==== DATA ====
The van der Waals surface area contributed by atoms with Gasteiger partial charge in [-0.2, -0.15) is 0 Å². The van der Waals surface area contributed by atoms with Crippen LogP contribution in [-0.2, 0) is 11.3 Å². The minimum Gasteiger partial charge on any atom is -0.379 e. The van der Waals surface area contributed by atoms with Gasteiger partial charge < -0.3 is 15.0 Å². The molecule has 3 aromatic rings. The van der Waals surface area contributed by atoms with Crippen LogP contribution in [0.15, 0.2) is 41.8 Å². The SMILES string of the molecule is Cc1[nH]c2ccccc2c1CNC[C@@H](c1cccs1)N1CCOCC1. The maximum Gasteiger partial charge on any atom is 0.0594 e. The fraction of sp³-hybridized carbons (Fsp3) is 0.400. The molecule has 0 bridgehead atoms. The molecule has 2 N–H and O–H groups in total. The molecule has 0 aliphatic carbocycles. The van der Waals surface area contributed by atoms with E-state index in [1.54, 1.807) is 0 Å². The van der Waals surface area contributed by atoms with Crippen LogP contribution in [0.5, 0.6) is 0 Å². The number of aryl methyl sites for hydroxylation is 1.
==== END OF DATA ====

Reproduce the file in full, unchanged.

The van der Waals surface area contributed by atoms with Gasteiger partial charge in [-0.2, -0.15) is 0 Å². The van der Waals surface area contributed by atoms with Crippen LogP contribution in [-0.2, 0) is 11.3 Å². The minimum Gasteiger partial charge on any atom is -0.379 e. The van der Waals surface area contributed by atoms with Gasteiger partial charge < -0.3 is 15.0 Å². The molecule has 3 aromatic rings. The van der Waals surface area contributed by atoms with Crippen LogP contribution in [0.15, 0.2) is 41.8 Å². The SMILES string of the molecule is Cc1[nH]c2ccccc2c1CNC[C@@H](c1cccs1)N1CCOCC1. The maximum Gasteiger partial charge on any atom is 0.0594 e. The fraction of sp³-hybridized carbons (Fsp3) is 0.400. The molecule has 0 bridgehead atoms. The molecule has 2 N–H and O–H groups in total. The molecule has 0 aliphatic carbocycles. The van der Waals surface area contributed by atoms with E-state index in [1.54, 1.807) is 0 Å². The van der Waals surface area contributed by atoms with Crippen LogP contribution in [0.5, 0.6) is 0 Å². The number of aryl methyl sites for hydroxylation is 1.